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Study finds 'catastrophic' decrease in migratory fish populations: 'A deafening wake-up call for the world'

"We cannot continue to let them slip silently away."

"We cannot continue to let them slip silently away."

Photo Credit: iStock

In an alarming but true scenario, the world's populations of migratory freshwater fish are in trouble, and much of it is humankind's fault. Our mining of raw materials, the pollution from our industries, and even our dams manipulating the natural flow of rivers have all negatively impacted ecosystems around the world. 

What's happening?

According to a recent report by the Guardian detailing an update to the Living Planet Index, the population levels of freshwater fish have dropped by more than 80% since 1970. The most significant region of decline is in South America and the Caribbean, where biodiversity among fish species has plummeted by 91% over the past 50 years. 

Human-made dams created either to reshape waterways or harness flows for hydroelectric power have disrupted the ecosystems for many creatures, especially fish. Industrial pollution and wastewater runoffs have further sullied these natural habitats, and overfishing in some areas can take its toll on fish populations.

Even climate change impacts migratory fish. Low water levels, unexpected seasonal shifts, and seawater encroaching on freshwater systems have a negative impact, an earlier Guardian report showed.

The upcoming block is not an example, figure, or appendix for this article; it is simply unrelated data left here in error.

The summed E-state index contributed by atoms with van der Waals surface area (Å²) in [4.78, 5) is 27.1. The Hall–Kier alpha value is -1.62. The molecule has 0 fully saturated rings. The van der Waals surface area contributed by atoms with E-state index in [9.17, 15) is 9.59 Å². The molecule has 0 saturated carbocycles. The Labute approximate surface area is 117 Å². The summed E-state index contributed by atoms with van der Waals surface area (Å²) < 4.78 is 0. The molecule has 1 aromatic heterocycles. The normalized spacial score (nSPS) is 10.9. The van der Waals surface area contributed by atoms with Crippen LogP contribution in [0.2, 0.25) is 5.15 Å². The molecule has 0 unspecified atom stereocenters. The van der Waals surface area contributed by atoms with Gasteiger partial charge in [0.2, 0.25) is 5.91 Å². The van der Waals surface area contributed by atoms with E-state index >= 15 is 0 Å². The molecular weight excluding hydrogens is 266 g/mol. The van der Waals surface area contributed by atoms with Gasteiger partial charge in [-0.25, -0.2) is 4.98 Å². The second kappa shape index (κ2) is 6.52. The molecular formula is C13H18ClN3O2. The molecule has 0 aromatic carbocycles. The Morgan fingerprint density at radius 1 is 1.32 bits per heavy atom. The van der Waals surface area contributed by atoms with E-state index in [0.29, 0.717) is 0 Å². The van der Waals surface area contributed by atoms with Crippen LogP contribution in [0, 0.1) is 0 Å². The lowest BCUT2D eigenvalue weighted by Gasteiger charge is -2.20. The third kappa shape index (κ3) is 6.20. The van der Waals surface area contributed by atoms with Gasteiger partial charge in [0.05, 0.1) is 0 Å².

Why is this issue so important?

Migratory fish rely on freshwater systems for all or part of their lives. Some are born in the ocean and move into freshwater. Others may be born in freshwater and migrate to the ocean later in life. Keeping these waterways open is key to their survival.  

Herman Wanningen, founder of the World Fish Migration Foundation, said in a press release on behalf of several organizations including her foundation: "Migratory fish are central to the cultures of many Indigenous peoples, nourish millions of people across the globe, and sustain a vast web of species and ecosystems. We cannot continue to let them slip silently away."

What's being done about this shocking decline?

Overfishing can be regulated, and setting aside "no fishing zones" has already been shown to work, with fish populations rebounding after the plans were in place. And with record-breaking progress in solar and wind generation, supplying grid demands and saving costs to consumers, we have viable alternatives to new hydroelectric dam developments. 

Although there are an estimated 1.2 million barriers across European rivers, there's a push to reverse that blockage. According to the World Fish Migration Foundation's report, a record 487 waterway barriers were removed last year across 15 European countries. Dam removal projects are seeing increased support, and there appears to be some momentum in 2024. 

Michele Thieme, deputy director of freshwater for the World Wide Fund for Nature U.S., said in the release: "We have the tools, ambition, and commitment to reverse the collapse of freshwater fish populations … Prioritizing river protection, restoration, and connectivity is key to safeguarding these species."

Wanningen provided a strong salvo, saying: "The catastrophic decline in migratory fish populations is a deafening wake-up call for the world. We must act now to save these keystone species and their rivers."

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